University of Houston-Victoria
School of Business Administration
MGMT 3312 - 23434 Spring 2011
||MGMT 3312 - 23434
||Legal Environment of Business
|Course Day and Time
||W 7:00:00 PM-9:45:00 PM
||W. Lee Keeling
||Off campus - 120 S. Main, Suite 500
|Office Hours||By appointment|
Prerequisites for a course exist because the School of Business Administration faculty have determined that the knowledge, skills, and/or exposure students receive through the prerequisites is critical to their success in the course and their ability to contribute to their fellow students' learning experience. In addition, taking your core courses and concentration or elective courses in a prescribed sequence prepares you to integrate the knowledge and skills you are acquiring properly. Students bear the responsibility for verifying that they have the appropriate prerequisites for their courses. Students who enroll in a course without completing the prerequisites risk being dropped from the class at any time during the semester should their lack of prerequisites come to light. In addition, students who enroll without the prerequisites and as a result find themselves at a disadvantage in meeting course objectives will have no redress with the instructor.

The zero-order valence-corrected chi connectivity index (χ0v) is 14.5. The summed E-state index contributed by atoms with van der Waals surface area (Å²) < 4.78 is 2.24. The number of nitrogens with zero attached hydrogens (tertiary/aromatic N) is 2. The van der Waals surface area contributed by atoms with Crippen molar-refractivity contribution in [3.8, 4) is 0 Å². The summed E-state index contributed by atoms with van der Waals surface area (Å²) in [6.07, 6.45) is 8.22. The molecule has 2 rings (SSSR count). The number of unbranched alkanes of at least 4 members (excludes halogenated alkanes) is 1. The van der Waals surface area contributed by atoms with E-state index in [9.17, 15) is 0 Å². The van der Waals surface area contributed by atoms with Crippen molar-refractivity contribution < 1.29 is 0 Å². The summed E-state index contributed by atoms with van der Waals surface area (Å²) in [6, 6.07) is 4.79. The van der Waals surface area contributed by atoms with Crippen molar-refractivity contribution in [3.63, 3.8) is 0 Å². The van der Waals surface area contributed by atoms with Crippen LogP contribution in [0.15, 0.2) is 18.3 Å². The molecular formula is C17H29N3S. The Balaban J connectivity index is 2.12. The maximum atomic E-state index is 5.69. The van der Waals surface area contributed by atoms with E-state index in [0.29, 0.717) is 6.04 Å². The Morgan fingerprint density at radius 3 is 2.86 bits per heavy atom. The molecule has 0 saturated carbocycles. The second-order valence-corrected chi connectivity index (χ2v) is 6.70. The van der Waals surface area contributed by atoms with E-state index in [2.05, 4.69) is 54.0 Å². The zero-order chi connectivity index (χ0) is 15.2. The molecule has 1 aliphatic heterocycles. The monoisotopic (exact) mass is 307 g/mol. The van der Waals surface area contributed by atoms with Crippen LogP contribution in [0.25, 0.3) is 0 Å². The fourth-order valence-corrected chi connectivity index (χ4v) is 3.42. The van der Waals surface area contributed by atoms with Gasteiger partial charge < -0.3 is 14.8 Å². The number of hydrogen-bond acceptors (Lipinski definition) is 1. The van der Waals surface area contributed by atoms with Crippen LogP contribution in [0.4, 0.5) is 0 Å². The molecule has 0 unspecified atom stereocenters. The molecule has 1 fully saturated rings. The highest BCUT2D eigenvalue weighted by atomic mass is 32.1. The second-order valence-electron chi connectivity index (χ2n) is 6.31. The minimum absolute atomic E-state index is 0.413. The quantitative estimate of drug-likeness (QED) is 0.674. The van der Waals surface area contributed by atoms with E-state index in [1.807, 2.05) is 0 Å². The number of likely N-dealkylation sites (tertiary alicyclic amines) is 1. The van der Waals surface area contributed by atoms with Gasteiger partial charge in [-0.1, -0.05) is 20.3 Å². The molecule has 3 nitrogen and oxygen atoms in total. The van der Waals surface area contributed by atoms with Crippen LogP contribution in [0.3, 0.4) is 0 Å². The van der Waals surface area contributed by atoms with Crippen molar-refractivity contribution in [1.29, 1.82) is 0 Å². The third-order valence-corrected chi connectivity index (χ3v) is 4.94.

The interaction between politics, society, government and the law (public/private and federal/state), how corporate policy and business decisions are influenced by such institutions.
Miller & Jentz, Business Law Today,9th ed., Thompson - Southwestern, ISBN 0324786158 (Required)
Information on Buying
The Victoria College Bookstore carries
textbooks for all UHV SBA courses.
Students may use the publishing information posted above to order their textbooks from their favorite book
vendor. However, before doing so you should find out what your vendor's anticipated shipping time is, and what their return policy is. Also, you should
not write in or remove shrinkwrap from any textbook or materials you
purchase from any vendor until the first class day in the event that
the vendor supplies you with the wrong edition of your text,